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Cymraeg

Remembering Archie

01 December 2008

A fascinating and complex picture of Professor Archie Cochrane emerged as doctors, historians, senior politicians and former colleagues gathered at the University to remember one of the most significant figures in the history of healthcare.

The First Minister for Wales, Rhodri Morgan launched the day of reflections on Professor Cochrane, who pioneered a modern approach to medicine with meticulous studies of lung disease in the mining communities of Rhondda Fach in the 1950s. He died in 1988 and the Cochrane Collaboration – an international database of medical research evidence – was named in his honour.

The First Minister talked about Professor Cochrane’s early experiences in the Spanish Civil War and added: "What he’s best known for is the way he defined and crystallised randomised controlled trials. But Archie Cochrane’s contribution is wider than that – it includes citizen-based medicine, engaging with the patients, equalities in medicine. What I’d really like to see is a film or TV documentary about Archie Cochrane – he had about ten ordinary lives rolled into one."

He was echoed by Welsh Assembly Government health minister Edwina Hart, who talked about the enduring legacy of Professor Cochrane’s most influential work Effectiveness and Efficiency: Random Reflections on the Health Service. She said: "When I look at the NHS, those two words – effectiveness and efficiency – are the two words I keep in mind in my work as a minister."

The day-long event in the Reardon Smith lecture theatre also heard from many academics who worked with Professor Cochrane. Professor Peter Elwood, who carried out a number of trials under his guidance, including ground-breaking work on the benefits of aspirin for the heart, said: "What would please him most today would no doubt be the Cochrane Collaboration and the development of evidence-based medicine. He probably wouldn’t like the prominence given to his own name – but he deserved it."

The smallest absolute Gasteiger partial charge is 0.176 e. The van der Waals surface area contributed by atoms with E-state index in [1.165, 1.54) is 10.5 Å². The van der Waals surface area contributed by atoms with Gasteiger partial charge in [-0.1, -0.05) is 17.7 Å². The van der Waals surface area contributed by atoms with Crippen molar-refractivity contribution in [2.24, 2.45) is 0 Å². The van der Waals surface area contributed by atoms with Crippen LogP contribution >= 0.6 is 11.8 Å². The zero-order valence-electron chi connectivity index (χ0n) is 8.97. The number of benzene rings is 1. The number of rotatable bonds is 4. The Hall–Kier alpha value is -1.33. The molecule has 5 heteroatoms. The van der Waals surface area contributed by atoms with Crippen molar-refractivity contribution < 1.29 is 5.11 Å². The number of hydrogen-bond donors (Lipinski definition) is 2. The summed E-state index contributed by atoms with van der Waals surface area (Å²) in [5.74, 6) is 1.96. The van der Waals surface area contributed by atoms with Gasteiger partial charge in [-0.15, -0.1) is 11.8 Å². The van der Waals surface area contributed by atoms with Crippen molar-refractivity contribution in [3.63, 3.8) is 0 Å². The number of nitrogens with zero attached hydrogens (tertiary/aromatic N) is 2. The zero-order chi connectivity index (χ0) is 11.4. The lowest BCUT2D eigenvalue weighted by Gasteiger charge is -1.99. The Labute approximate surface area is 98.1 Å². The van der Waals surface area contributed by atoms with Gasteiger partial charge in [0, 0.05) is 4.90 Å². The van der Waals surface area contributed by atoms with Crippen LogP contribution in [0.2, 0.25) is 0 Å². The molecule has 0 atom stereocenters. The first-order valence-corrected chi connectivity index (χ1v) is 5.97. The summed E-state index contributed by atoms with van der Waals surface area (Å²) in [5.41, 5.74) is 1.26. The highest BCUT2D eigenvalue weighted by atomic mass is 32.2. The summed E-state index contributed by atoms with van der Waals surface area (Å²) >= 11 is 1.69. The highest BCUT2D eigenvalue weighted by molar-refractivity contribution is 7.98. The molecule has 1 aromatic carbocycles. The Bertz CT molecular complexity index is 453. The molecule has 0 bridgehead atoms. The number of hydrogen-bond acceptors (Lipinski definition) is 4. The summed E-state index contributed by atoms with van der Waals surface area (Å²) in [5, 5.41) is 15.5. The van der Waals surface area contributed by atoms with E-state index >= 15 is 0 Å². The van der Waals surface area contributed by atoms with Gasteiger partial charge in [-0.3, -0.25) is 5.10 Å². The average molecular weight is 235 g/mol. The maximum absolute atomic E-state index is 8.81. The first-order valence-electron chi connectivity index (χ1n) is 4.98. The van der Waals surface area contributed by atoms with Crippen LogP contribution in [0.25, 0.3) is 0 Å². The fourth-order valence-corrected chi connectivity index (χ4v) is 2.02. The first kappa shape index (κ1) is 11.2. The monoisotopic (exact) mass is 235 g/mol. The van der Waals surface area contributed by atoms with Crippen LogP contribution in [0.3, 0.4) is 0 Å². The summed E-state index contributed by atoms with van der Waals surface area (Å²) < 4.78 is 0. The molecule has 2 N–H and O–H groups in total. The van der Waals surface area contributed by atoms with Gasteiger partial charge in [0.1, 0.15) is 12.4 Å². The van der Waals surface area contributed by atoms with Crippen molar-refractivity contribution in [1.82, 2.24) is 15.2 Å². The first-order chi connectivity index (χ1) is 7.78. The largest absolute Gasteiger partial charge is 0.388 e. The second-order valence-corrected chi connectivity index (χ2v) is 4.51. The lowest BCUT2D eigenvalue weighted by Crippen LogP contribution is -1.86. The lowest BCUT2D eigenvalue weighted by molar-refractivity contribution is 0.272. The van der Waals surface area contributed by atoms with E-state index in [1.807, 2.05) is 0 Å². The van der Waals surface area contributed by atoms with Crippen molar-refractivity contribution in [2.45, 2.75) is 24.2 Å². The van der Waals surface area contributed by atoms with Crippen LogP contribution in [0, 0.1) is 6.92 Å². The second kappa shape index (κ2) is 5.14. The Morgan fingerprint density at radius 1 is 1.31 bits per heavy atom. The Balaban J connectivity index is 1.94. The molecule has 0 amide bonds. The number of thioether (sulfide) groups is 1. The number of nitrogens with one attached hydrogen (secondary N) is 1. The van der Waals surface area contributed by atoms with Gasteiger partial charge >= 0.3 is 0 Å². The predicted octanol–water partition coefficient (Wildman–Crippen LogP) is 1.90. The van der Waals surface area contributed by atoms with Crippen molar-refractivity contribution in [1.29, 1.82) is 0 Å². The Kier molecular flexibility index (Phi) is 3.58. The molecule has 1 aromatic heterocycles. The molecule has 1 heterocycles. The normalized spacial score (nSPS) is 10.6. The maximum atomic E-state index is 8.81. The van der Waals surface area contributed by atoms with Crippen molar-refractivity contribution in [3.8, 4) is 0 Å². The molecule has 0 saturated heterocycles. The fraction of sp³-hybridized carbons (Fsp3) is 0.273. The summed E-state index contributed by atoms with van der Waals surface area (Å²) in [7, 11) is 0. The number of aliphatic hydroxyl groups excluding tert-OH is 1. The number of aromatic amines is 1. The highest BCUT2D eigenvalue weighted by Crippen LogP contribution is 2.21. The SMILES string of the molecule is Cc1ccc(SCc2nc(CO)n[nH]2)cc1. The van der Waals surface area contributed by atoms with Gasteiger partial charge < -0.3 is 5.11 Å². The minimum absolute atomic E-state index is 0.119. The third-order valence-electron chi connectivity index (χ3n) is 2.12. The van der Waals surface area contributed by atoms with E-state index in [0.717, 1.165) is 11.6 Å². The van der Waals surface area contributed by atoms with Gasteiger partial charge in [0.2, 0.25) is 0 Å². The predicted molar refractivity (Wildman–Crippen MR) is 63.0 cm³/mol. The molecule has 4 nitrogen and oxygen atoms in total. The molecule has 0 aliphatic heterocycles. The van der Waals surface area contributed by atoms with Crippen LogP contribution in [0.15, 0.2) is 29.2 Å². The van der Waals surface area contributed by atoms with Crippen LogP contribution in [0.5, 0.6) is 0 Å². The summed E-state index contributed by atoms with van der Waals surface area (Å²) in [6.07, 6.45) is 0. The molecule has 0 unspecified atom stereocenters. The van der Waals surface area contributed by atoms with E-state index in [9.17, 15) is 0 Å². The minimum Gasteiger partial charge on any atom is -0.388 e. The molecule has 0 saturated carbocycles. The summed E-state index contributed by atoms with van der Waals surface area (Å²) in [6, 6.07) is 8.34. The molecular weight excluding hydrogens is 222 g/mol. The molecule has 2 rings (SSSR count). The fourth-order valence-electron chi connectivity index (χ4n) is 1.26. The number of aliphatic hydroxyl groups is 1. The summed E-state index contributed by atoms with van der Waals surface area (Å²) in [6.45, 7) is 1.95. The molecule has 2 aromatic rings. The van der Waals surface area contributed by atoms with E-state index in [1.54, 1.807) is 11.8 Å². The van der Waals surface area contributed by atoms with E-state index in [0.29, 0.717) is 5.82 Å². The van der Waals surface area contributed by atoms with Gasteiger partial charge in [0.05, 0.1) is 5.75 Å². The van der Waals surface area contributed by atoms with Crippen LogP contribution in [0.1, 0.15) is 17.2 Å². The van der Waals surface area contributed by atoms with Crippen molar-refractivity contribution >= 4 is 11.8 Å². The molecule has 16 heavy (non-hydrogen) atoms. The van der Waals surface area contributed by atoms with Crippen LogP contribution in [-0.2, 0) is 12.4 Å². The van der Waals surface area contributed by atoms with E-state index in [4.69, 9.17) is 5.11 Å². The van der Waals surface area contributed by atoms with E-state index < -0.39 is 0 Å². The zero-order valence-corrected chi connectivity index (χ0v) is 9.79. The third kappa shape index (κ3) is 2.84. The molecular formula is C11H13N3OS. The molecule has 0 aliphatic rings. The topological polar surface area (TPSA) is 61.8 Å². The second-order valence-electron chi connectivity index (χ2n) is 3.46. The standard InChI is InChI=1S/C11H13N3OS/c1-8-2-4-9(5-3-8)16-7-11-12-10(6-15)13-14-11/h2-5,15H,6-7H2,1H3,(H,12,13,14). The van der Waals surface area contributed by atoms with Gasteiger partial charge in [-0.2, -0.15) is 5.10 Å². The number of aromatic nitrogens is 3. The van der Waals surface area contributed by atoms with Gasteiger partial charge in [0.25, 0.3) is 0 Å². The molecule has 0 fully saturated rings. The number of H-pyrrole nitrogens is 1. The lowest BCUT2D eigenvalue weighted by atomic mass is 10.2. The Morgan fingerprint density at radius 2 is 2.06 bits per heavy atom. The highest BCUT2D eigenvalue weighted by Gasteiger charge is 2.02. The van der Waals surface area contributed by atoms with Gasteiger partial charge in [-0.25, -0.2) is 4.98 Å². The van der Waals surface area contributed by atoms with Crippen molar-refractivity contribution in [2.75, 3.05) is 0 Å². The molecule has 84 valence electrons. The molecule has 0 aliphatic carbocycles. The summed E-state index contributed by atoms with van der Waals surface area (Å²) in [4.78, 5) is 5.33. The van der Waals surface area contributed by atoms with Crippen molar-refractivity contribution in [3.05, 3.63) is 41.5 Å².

Professor Max Blythe, who worked with Professor Cochrane on his autogiography, talked about some of the darker experiences in his life which helped shape his approach to medicine. Dr Julian Tudor-Hart, another pioneer in the history of Welsh medicine, talked about his own relationship with Professor Cochrane – and their occasional arguments. Another former colleague, Professor Sir Iain Chalmers, who founded the Cochrane Collection, described him as "an inspiration and also a personal friend."

There were also video tributes paid to Professor Cochrane, who was Chair of Tuberculosis and Diseases of the Chest at the Welsh National School of Medicine, which later formed the healthcare schools of Cardiff University. They included

Professor Kay Dickersin of the School of Public Health at Johns Hopkins University, Professor Donald Berwick from Harvard School of Public Health and Sir Michael Marmot, Director of the International Institute for Society and Health.

The event was also attended by Professor Cochrane’s nephew, Joe Stalker and his wife Maggie, who were thrilled by the day held in his honour.

For further information about Archie Cochrane: http://www.cardiff.ac.uk/insrv/libraries/scolar/archives/cochrane/index.html